line = strncat(line, tokentext, span);
        tokentext = strpbrk(tokentext, working);
       
        //Then clear out the \r at the front of the string and clear the working string out
        newchar = tokentext[2];
        sprintf(working, "%c", newchar);
        tokentext = strpbrk(tokentext, working);
        length = strlen(tokentext);
       
        //Init the token
        token = tokens[i];
        token.twoByteToken = 0;

        //Seperate the name component from the line and set it (and it's length!)
        memset(working, '\0', strlen(working));
        sprintf(working, "%c", '\\');
        newlength = strcspn(line, working);
        tokenstr = strncat(tokenstr, line, newlength);
        line += (newlength + 1);
        token.chars = newlength;
        token.name = tokenstr;
       
        //Seperate the hex component from the line and set it
        memset(tokenstr, '\0', strlen(tokenstr));
        tokenstr = strncat(tokenstr, line, 4);
        rawhex = strtol(tokenstr, NULL, 0);
        hex = (unsigned char)rawhex;
        token.hex[0] = hex;
        line += 5;

        //Then check if what's left of the string is the second byte of a two-byte token and deal with it
        if (line[0] != '0')
        {
            rawhex = strtol(tokenstr, NULL, 0);
            ngetchx();
            hex = (unsigned char)rawhex;
            token.hex[1] = hex;
            token.twoByteToken = 1;
        }

        //Update the token
        tokens[i] = token;
    }
   
    //Free memory
    free(working);
    free(tokenstr);
    free(line);
    free(tokentext);
}



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Offline Lionel Debroux

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Re: Pointer trouble
« Reply #1 on: August 04, 2010, 08:26:30 am »
Stylistically speaking, DMA usually stands for "Direct Memory Access" instead of "Dynamic Memory Allocation" :)

It's often hard to debug a program with just one function, could you upload the source somewhere so that we can 1) look at the full source, 2) compile it and 3) execute it?
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Offline TC01

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Re: Pointer trouble
« Reply #2 on: August 04, 2010, 10:20:42 am »
Stylistically speaking, DMA usually stands for "Direct Memory Access" instead of "Dynamic Memory Allocation" :)

Oh, okay. (I based it on the Technoplaza tutorials, which use an error message similar to that).

Quote
It's often hard to debug a program with just one function, could you upload the source somewhere so that we can 1) look at the full source, 2) compile it and 3) execute it?

Okay, I've attached it (with the compiled 89z, 9xz, and v2z files included).



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Offline Lionel Debroux

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Re: Pointer trouble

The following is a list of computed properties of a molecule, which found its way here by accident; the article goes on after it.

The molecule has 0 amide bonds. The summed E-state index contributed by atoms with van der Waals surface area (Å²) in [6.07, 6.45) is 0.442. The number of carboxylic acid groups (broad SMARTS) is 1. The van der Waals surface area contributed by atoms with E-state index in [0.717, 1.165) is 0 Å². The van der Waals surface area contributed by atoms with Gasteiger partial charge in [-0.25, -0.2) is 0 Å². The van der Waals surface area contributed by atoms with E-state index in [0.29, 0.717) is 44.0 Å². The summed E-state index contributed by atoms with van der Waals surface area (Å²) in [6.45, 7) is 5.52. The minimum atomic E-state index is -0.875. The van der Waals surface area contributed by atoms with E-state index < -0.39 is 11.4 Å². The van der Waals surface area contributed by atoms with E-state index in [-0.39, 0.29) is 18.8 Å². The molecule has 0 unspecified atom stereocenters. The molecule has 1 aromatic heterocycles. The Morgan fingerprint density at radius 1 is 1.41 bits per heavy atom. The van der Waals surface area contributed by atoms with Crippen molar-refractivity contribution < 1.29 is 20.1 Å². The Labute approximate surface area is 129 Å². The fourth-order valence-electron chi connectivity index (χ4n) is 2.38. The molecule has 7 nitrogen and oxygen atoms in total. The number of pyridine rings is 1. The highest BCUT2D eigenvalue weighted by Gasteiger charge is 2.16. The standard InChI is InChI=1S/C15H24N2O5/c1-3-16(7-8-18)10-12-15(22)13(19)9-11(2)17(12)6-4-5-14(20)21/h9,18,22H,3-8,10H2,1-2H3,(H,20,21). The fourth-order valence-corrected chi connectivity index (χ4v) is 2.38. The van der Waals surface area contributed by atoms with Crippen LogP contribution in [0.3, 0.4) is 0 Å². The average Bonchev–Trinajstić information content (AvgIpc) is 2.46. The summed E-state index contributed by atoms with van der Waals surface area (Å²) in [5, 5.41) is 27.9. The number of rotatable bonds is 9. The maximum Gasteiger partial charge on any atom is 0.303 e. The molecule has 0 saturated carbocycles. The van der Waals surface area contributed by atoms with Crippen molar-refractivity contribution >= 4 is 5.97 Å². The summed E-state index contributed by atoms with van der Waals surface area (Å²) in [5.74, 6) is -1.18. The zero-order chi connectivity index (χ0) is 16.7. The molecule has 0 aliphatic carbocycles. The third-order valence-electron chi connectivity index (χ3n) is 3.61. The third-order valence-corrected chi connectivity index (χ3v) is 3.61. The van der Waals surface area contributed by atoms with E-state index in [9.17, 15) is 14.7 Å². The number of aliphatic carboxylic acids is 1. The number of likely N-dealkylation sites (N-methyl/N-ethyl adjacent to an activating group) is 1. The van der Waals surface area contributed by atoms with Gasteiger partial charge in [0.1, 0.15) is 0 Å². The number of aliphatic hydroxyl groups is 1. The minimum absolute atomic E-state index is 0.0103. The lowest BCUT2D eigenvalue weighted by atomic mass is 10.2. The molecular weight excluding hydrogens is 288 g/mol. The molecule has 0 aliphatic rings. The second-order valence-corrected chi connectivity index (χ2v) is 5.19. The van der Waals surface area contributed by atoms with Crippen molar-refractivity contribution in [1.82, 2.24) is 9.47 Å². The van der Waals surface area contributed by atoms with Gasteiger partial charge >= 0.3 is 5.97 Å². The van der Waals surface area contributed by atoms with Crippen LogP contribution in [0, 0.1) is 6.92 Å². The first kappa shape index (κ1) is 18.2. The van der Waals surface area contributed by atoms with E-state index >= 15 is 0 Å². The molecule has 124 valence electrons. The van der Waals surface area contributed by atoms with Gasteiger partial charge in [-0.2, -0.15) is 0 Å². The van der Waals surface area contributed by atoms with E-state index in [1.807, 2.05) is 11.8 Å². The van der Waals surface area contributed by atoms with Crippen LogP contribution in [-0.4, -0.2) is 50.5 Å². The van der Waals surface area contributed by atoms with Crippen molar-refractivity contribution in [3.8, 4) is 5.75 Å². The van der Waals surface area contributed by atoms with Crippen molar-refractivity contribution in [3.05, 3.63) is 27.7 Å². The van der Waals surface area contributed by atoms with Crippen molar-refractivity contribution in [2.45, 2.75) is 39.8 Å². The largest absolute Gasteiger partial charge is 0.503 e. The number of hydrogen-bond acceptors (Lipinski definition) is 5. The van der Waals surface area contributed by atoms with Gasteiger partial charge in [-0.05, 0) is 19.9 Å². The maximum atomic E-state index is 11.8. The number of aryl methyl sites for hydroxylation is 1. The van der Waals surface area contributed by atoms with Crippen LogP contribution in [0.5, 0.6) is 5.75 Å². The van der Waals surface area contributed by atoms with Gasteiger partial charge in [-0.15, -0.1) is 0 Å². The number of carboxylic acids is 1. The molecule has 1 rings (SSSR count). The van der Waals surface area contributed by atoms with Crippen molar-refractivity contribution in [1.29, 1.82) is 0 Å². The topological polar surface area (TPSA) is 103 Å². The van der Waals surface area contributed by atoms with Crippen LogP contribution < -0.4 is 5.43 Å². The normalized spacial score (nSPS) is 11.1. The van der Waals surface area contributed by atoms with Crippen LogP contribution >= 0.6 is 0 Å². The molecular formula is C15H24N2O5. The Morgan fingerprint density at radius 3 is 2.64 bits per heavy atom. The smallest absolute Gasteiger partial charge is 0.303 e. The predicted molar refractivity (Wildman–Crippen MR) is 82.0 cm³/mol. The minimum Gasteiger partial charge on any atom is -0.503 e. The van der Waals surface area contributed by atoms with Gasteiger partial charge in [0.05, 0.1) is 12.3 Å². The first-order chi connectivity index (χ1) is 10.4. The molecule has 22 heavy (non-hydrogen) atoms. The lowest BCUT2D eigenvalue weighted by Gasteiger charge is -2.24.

« Reply #3 on: August 05, 2010, 05:46:00 am »
I'll try to look at that, but don't let that prevent you from proceeding further :)

Note about "Solar": there's a "Solar Striker" game, http://www.yaronet.com/t3/?id=8 .
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Offline TC01

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Re: Pointer trouble
« Reply #4 on: August 05, 2010, 09:52:17 am »
Thanks Lionel. And yes, I'll continue to work on it myself at the same time.

I did notice an older version of that game when I searched the ticalc.org archives for Solar to see if anything used the name Solar89, but wasn't actually called Solar89 so I decided it was okay.



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Offline TC01

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Re: Pointer trouble
« Reply #5 on: August 06, 2010, 01:10:55 pm »
Okay, well I guess I've figured it out but I don't know what to do about it.

You can't free a pointer after you've changed it. And in that code, all pointers are either being memset (to reinitialize them to point to nothing) or changed (for instance, the line pointer is incremented).

The advice given in the GCC4TI docs is "preserve the original pointer and pass it to free". How would I do this? Make a function and pass the code where I'm manipulating the pointer there?
« Last Edit: August 06, 2010, 01:12:37 pm by TC01 »



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Offline Lionel Debroux

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Re: Pointer trouble
« Reply #6 on: August 07, 2010, 05:04:37 am »
Quote
The advice given in the GCC4TI docs is "preserve the original pointer and pass it to free". How would I do this? Make a function and pass the code where I'm manipulating the pointer there?
That's one of the ways to do it. But without creating a function, you can just use a temporary pointer:
Code: [Select]
type * orig_ptr = malloc/calloc(size);
type * ptr = orig_ptr;
<do something with ptr, leave orig_ptr alone>
free(orig_ptr);